NC city residents threaten lawsuit over city's fire station's plans
The lawyer of a group of residents who oppose North Augusta's plans to rezone for the station said "there's a lot of commitment to go the route of legal attack"
By James Folker
The Augusta Chronicle
NORTH AUGUSTA, S.C. — Tempers flared Monday night among a group of residents who oppose North Augusta's plans to build a fire station next to the historic district, and the group's lawyer cautioned leaders that "there's lots of commitment in this room to go the route of legal attack."
The residents, who live in or near the Butler Avenue Historic District – which includes 12 homes on the National Register of Historic Places – gave a presentation to the Planning Commission on Thursday, when it rejected the city's request to rezone for the fire station, 7-0. The group wanted to make the presentation again to council members Monday.
Mayor Bob Pettit agreed, but he called the group's leader, former SRS mechanical engineer Ken Powell, to ask that the presentation be cut to about 25 minutes. He left Powell a voicemail message, and Powell says he got it but never responded.
After Powell spoke for about 12 minutes Monday night, Pettit asked that the next speaker, Steve Bryant, keep his part of the presentation focused on the two properties the city has asked to rezone for the fire station. He asked him to not talk about the possible Public Safety headquarters on a third property, where the Seven Gables burned to the ground in 2008, or about a later possible request to change the Neighborhood Preservation Overlay to accommodate either or both.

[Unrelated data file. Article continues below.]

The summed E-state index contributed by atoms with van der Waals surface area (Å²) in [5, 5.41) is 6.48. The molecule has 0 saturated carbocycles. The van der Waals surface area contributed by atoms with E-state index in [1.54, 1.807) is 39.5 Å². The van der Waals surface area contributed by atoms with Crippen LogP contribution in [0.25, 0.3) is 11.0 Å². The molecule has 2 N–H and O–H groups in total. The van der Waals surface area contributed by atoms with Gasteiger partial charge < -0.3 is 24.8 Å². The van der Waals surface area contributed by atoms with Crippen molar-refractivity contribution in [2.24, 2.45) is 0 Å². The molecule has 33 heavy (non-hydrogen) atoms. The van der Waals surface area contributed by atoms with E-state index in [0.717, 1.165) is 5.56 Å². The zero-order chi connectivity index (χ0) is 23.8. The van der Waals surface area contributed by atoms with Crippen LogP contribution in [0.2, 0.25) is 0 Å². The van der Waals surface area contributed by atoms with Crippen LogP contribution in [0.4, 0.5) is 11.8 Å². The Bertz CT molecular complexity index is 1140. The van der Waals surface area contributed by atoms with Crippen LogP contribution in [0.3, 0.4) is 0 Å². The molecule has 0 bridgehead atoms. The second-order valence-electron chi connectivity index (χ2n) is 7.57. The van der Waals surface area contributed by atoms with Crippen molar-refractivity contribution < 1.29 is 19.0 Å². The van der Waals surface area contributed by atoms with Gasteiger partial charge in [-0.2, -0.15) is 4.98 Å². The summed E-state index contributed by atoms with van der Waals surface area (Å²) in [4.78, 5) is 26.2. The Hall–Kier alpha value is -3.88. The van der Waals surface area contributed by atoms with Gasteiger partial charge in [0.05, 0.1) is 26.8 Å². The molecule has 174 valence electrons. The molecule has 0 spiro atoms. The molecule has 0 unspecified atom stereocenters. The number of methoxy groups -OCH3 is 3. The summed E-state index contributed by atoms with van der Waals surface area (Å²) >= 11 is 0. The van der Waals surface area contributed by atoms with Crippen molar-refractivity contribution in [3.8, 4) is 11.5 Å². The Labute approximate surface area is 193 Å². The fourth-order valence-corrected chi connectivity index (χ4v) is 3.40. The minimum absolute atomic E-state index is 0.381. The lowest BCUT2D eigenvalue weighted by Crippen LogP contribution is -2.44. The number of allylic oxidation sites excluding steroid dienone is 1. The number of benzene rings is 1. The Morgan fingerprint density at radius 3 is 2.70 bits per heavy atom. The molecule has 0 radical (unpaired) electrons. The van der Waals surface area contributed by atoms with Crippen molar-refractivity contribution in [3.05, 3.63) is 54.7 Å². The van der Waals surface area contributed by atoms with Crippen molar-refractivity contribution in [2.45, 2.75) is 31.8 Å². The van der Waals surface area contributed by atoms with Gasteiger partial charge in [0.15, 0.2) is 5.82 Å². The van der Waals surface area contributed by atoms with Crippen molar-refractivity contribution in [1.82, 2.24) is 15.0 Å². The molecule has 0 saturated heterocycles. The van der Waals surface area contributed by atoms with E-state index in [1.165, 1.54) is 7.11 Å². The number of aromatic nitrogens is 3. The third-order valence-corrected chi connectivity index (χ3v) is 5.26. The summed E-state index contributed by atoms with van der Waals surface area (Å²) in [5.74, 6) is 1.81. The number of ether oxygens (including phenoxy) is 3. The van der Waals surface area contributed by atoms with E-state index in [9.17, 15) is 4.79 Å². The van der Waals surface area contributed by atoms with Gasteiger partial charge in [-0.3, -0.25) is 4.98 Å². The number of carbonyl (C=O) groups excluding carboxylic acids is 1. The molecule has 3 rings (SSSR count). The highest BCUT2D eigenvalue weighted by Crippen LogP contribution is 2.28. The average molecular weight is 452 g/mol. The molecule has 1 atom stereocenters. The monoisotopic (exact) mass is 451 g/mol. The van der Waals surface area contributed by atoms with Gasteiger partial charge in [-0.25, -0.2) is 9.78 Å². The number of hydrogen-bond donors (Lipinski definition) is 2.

That's when the fireworks started. Pettit reminded Powell that he had asked for an abbreviated presentation and Powell responded: "I know what you asked me but I want the residents of North Augusta to hear the list of non-compliances with what your proposal was to the planning commission. ... I'm not going to quiet down for the sake of getting through this meeting."
Pettit acknowledged that information about the third parcel had been in the planning commissioners' packets; that issue was not before the commission and it didn't take it up.
Powell asked why it was included in the packets, and Pettit said he had made a mistake in the submission, prompting outbursts and laughter from the 25 or so residents.
Pettit said the city doesn't have the money to build the headquarters and might not if Capital Project Sales Tax 4 doesn't pass in November.
Powell said Pettit was shutting down the process. The residents have said that since the city might eventually use all three parcels, all three should be discussed to avoid "spot zoning" and possible legal action.
Bryant finished his presentation, then Dave Leverette spoke about the history of the area and James U. Jackson's vision for North Augusta, which he said was under the greatest threat it has ever faced. Then the lawyer, Dione Carroll of Aiken, made a pitch to the council to wait until the new planning director starts work, and warned them to be careful about the process.
It took about 50 minutes, nearly all of the council's hourlong study session. No action is taken in study sessions.
After the study session, the council moved to the regular meeting, and at the end of it, Pam Ebbs rose to speak.
Ebbs, who lives near the Seven Gables and recalls watching it burn, said she attended the planning commission meeting last week and "everybody was so negative, I felt sorry for the commissioners."
She said she was for putting the fire station where the city wants it, and thinks many other city residents do, too.
"I think you're doing a wonderful job," she said to council members.
Also after the meeting, Powell was asked whether he was concerned that the tone of Monday's meeting might undermine his group's efforts.
"I am," he said. "But I think he (Pettit) started it because he didn't want council to hear (the presentation)."
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